Honest, feet to the fire. If we increase voter turnout by... 20% next election let's say (random number) I see the Republicans getting a tiny jump from it, the Democrats getting a... modest jump and the 3rd Party / Indepndant candidates getting a big jump which in a First Past the Post voting system means nothing.
Why not do what Australia does and make it illegal NOT to vote. That will increase turnout.
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Old 31st January 2019, 11:19 AM   #18
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Originally Posted by JoeMorgue View Post
Okay so I'll admit this is ancedotal level and all that so grain of salt...

Right before the Mid-terms NYMAG interviewed 12 people under the age of 30 about why they weren't voting.
...
So that's... what 1 person who is really claiming they "can't" vote because of some obstruction in the process, and 2 or 3 who just can't be bothered to figure the process out and the rest who just don't because of variations on "I don't feel like it."
As others have said, having 1 non-voter out of 12 being more likely to vote if they had the day off would be rather significant. You're talking ~40% of the population, so you could be increasing the number of votes by hundreds of thousands.

And in elections that are often decided by just a few thousands of votes, that could be significant.

Quote:
Sure maybe that's a bad sample, maybe the article cherry picked their examples...
I doubt they cherry picked their examples, but it is a small sample size. And, while I suspect they were trying to get a broad base of responses from different demographics, elections don't work that way... they have clusters of people.
Quote:
And again I'm not saying we shouldn't remove obstacles (both intentional vote suppression and just a general streamlining of the process) just that I don't think it's the golden bullet it is sometimes treated as.
I don't think its a "magic bullet". And it certainly won't remove all barriers to voting. It may help the democrats marginally but it won't guarantee them victory in future elections.

The two questions that need to be asked are: 1) Will making election day a holiday make the system more fairer (I think it will), and 2) if it makes it fairer, then what does that say about The Turtle and the rest of the GOP that they would be opposing it.
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Old 31st January 2019, 11:28 AM   #19
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Originally Posted by acbytesla View Post
Why not do what Australia does and make it illegal NOT to vote. That will increase turnout.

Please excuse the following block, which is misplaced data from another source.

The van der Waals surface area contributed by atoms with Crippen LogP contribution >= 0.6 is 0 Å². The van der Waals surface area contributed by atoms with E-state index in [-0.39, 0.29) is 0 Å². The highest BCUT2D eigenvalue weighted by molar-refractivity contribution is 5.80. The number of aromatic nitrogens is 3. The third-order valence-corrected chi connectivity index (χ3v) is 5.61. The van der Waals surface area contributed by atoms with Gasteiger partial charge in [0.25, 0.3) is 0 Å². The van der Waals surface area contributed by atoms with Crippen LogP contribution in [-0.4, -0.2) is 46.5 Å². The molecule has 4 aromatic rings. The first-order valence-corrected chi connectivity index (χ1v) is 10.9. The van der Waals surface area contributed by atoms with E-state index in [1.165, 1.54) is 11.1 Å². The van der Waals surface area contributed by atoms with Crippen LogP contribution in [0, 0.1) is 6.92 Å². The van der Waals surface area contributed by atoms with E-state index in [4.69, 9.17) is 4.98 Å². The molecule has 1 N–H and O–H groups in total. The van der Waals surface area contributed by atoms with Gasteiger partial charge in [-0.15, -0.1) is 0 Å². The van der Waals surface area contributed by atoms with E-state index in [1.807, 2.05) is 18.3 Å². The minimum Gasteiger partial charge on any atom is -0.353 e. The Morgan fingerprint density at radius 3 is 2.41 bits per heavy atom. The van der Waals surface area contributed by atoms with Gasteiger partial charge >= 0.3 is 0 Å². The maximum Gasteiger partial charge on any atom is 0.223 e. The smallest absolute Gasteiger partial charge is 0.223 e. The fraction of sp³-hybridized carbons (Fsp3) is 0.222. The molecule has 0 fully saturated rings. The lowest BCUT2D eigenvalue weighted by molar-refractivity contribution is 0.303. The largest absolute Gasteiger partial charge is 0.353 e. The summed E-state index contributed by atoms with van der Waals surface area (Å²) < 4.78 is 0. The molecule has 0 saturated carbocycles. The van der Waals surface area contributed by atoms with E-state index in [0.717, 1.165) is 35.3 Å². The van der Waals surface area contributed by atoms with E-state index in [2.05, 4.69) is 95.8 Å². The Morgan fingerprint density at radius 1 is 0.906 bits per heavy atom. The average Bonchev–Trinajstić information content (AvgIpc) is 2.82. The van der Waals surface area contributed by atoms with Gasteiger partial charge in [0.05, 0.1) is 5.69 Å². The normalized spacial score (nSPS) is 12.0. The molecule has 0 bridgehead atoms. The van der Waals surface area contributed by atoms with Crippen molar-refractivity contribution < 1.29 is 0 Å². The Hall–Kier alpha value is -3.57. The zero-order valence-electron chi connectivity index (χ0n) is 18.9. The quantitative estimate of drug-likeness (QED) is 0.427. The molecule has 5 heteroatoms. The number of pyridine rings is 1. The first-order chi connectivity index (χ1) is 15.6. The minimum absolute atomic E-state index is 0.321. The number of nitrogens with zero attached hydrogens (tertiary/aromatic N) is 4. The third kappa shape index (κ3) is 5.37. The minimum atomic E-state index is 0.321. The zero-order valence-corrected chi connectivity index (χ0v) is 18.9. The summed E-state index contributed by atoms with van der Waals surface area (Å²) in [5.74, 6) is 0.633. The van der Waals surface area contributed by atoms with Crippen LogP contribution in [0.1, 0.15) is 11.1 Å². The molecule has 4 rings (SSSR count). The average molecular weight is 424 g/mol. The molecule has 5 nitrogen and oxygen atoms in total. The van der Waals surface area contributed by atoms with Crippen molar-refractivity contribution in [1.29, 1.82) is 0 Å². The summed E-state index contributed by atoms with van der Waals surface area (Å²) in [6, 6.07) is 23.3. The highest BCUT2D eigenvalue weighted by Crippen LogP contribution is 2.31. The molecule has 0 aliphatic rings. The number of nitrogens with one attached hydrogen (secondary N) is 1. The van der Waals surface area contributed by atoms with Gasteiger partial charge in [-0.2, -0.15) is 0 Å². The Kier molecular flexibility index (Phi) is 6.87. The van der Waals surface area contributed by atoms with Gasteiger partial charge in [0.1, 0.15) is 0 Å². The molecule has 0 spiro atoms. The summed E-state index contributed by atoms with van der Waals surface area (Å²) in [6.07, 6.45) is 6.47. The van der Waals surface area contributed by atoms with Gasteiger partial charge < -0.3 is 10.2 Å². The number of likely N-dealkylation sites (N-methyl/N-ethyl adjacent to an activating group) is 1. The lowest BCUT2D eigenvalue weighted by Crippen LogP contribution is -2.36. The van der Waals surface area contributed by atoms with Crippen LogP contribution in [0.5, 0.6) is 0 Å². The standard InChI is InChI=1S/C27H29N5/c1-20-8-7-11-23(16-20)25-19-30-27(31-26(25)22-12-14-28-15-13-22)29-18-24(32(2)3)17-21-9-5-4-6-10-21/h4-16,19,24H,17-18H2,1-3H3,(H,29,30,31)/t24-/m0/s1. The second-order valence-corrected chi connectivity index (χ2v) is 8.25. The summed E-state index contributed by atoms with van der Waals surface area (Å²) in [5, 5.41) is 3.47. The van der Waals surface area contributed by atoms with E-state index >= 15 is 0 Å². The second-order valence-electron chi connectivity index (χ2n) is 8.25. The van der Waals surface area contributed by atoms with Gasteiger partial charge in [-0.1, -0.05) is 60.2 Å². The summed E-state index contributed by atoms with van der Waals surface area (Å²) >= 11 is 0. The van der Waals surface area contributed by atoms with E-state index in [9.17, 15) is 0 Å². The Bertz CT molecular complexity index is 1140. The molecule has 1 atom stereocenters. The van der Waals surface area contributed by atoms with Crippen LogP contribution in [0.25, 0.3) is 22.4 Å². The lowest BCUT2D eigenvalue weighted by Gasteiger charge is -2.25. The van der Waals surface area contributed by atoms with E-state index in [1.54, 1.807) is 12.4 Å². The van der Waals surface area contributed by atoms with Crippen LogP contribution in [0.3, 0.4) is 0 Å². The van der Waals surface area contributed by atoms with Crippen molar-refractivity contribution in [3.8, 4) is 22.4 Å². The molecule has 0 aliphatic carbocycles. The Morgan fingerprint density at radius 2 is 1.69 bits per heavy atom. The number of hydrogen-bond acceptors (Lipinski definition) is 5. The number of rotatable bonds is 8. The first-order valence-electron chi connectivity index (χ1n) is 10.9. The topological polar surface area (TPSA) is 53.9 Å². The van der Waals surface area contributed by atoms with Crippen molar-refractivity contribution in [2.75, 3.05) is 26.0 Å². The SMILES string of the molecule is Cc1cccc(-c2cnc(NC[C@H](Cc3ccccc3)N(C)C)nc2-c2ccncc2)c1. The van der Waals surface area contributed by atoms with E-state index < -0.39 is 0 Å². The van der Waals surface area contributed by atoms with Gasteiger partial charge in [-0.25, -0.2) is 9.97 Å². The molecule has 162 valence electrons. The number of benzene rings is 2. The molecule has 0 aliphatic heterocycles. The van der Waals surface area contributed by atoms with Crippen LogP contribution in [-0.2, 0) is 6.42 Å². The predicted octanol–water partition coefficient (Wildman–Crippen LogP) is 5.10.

I think the argument is that it would increase vote for joke candidates or something.
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Old 31st January 2019, 11:36 AM   #20
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Originally Posted by Belz... View Post
I think the argument is that it would increase vote for joke candidates or something.
There's also the conflicting nature of passing a mandatory voting law while significant parts of the country are actively making it harder to vote.
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Old 31st January 2019, 11:39 AM   #21
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Originally Posted by acbytesla View Post
Why not do what Australia does and make it illegal NOT to vote. That will increase turnout.
Because the GOP would never win the presidency or a house majority again without a major shift in their platform.
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Old 31st January 2019, 12:00 PM   #22
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Originally Posted by acbytesla View Post
Why not do what Australia does and make it illegal NOT to vote. That will increase turnout.
Terrible idea.
A.I think if an individual does not want to vote, that is his right.
B. It really a good idea to force people who don't care about politics, and are totally ignorant about the issues vote?
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Old 31st January 2019, 12:01 PM   #23
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Originally Posted by Belz... View Post
I think the argument is that it would increase vote for joke candidates or something.
I just gave two arguments against this idea.
Coerced voting is NOT a good idea. I am all in favor of removing obstacles to voting,but totally opposed to forcing people to vote.
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Old 31st January 2019, 12:09 PM   #24
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It is another example of the fallacy that Government can somehow force people to be more virtuous in a positive way;it can't.
It can't make people more compassionate, make them take a interest in politics,it just can't. The only way it can make people better is in a negative way:that if you do certain things you will be punished;in fact that is one of the mian jobs of government.